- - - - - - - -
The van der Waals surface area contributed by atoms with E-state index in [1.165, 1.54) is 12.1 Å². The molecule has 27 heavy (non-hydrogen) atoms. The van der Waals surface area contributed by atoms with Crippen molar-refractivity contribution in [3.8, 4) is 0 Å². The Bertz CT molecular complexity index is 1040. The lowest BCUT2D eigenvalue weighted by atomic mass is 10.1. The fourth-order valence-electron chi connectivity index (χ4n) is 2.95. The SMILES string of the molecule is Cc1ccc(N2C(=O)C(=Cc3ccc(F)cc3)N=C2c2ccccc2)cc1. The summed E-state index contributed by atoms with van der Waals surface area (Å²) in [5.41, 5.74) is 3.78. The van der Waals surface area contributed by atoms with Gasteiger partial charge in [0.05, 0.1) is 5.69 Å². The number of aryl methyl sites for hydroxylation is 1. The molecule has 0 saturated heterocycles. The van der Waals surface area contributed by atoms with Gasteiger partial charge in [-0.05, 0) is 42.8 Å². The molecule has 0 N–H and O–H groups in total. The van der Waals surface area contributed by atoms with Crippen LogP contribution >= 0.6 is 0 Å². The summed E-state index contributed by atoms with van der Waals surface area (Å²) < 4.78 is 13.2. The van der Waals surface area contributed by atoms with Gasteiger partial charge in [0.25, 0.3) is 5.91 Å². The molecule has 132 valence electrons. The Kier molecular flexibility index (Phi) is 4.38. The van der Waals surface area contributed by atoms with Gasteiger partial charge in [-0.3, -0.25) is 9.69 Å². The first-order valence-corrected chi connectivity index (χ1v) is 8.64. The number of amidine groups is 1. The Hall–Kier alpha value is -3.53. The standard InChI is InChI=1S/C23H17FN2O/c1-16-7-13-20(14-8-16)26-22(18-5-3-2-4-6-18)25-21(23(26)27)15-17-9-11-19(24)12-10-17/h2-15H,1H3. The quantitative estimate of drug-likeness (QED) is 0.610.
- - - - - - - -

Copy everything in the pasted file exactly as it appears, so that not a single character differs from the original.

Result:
The van der Waals surface area contributed by atoms with E-state index in [1.165, 1.54) is 12.1 Å². The molecule has 27 heavy (non-hydrogen) atoms. The van der Waals surface area contributed by atoms with Crippen molar-refractivity contribution in [3.8, 4) is 0 Å². The Bertz CT molecular complexity index is 1040. The lowest BCUT2D eigenvalue weighted by atomic mass is 10.1. The fourth-order valence-electron chi connectivity index (χ4n) is 2.95. The SMILES string of the molecule is Cc1ccc(N2C(=O)C(=Cc3ccc(F)cc3)N=C2c2ccccc2)cc1. The summed E-state index contributed by atoms with van der Waals surface area (Å²) in [5.41, 5.74) is 3.78. The van der Waals surface area contributed by atoms with Gasteiger partial charge in [0.05, 0.1) is 5.69 Å². The number of aryl methyl sites for hydroxylation is 1. The molecule has 0 saturated heterocycles. The van der Waals surface area contributed by atoms with Gasteiger partial charge in [-0.05, 0) is 42.8 Å². The molecule has 0 N–H and O–H groups in total. The van der Waals surface area contributed by atoms with Crippen LogP contribution >= 0.6 is 0 Å². The summed E-state index contributed by atoms with van der Waals surface area (Å²) < 4.78 is 13.2. The van der Waals surface area contributed by atoms with Gasteiger partial charge in [0.25, 0.3) is 5.91 Å². The molecule has 132 valence electrons. The Kier molecular flexibility index (Phi) is 4.38. The van der Waals surface area contributed by atoms with Gasteiger partial charge in [-0.3, -0.25) is 9.69 Å². The first-order valence-corrected chi connectivity index (χ1v) is 8.64. The number of amidine groups is 1. The Hall–Kier alpha value is -3.53. The standard InChI is InChI=1S/C23H17FN2O/c1-16-7-13-20(14-8-16)26-22(18-5-3-2-4-6-18)25-21(23(26)27)15-17-9-11-19(24)12-10-17/h2-15H,1H3. The quantitative estimate of drug-likeness (QED) is 0.610.